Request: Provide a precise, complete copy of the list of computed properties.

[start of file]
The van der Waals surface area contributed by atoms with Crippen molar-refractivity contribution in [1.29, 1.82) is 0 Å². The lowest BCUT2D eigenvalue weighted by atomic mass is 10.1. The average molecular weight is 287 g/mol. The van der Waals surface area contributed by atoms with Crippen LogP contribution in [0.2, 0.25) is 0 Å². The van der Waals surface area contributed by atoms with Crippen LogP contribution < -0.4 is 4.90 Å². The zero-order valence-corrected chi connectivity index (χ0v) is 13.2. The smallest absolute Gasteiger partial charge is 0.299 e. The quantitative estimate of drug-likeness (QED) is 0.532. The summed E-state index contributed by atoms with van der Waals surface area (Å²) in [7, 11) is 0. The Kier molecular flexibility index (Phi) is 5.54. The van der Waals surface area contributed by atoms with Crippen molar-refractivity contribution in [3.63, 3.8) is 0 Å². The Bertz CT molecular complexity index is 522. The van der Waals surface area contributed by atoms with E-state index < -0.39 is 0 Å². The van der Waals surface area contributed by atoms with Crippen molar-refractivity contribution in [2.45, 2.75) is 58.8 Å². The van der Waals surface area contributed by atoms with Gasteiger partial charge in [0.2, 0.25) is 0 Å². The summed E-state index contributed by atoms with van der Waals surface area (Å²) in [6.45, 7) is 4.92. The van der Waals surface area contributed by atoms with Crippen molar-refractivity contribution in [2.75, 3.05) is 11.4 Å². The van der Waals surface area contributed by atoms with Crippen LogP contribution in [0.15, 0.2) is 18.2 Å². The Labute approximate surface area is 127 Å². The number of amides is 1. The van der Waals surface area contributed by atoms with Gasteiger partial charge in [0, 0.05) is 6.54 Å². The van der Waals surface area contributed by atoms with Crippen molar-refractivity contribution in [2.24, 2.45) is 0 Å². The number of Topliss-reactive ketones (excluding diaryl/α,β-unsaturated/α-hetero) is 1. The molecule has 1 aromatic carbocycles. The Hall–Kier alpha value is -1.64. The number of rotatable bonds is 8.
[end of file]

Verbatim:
The van der Waals surface area contributed by atoms with Crippen molar-refractivity contribution in [1.29, 1.82) is 0 Å². The lowest BCUT2D eigenvalue weighted by atomic mass is 10.1. The average molecular weight is 287 g/mol. The van der Waals surface area contributed by atoms with Crippen LogP contribution in [0.2, 0.25) is 0 Å². The van der Waals surface area contributed by atoms with Crippen LogP contribution < -0.4 is 4.90 Å². The zero-order valence-corrected chi connectivity index (χ0v) is 13.2. The smallest absolute Gasteiger partial charge is 0.299 e. The quantitative estimate of drug-likeness (QED) is 0.532. The summed E-state index contributed by atoms with van der Waals surface area (Å²) in [7, 11) is 0. The Kier molecular flexibility index (Phi) is 5.54. The van der Waals surface area contributed by atoms with Crippen molar-refractivity contribution in [3.63, 3.8) is 0 Å². The Bertz CT molecular complexity index is 522. The van der Waals surface area contributed by atoms with E-state index < -0.39 is 0 Å². The van der Waals surface area contributed by atoms with Crippen molar-refractivity contribution in [2.45, 2.75) is 58.8 Å². The van der Waals surface area contributed by atoms with Gasteiger partial charge in [0.2, 0.25) is 0 Å². The summed E-state index contributed by atoms with van der Waals surface area (Å²) in [6.45, 7) is 4.92. The van der Waals surface area contributed by atoms with Crippen molar-refractivity contribution in [2.75, 3.05) is 11.4 Å². The van der Waals surface area contributed by atoms with Crippen LogP contribution in [0.15, 0.2) is 18.2 Å². The Labute approximate surface area is 127 Å². The number of amides is 1. The van der Waals surface area contributed by atoms with Gasteiger partial charge in [0, 0.05) is 6.54 Å². The van der Waals surface area contributed by atoms with Crippen molar-refractivity contribution in [2.24, 2.45) is 0 Å². The number of Topliss-reactive ketones (excluding diaryl/α,β-unsaturated/α-hetero) is 1. The molecule has 1 aromatic carbocycles. The Hall–Kier alpha value is -1.64. The number of rotatable bonds is 8.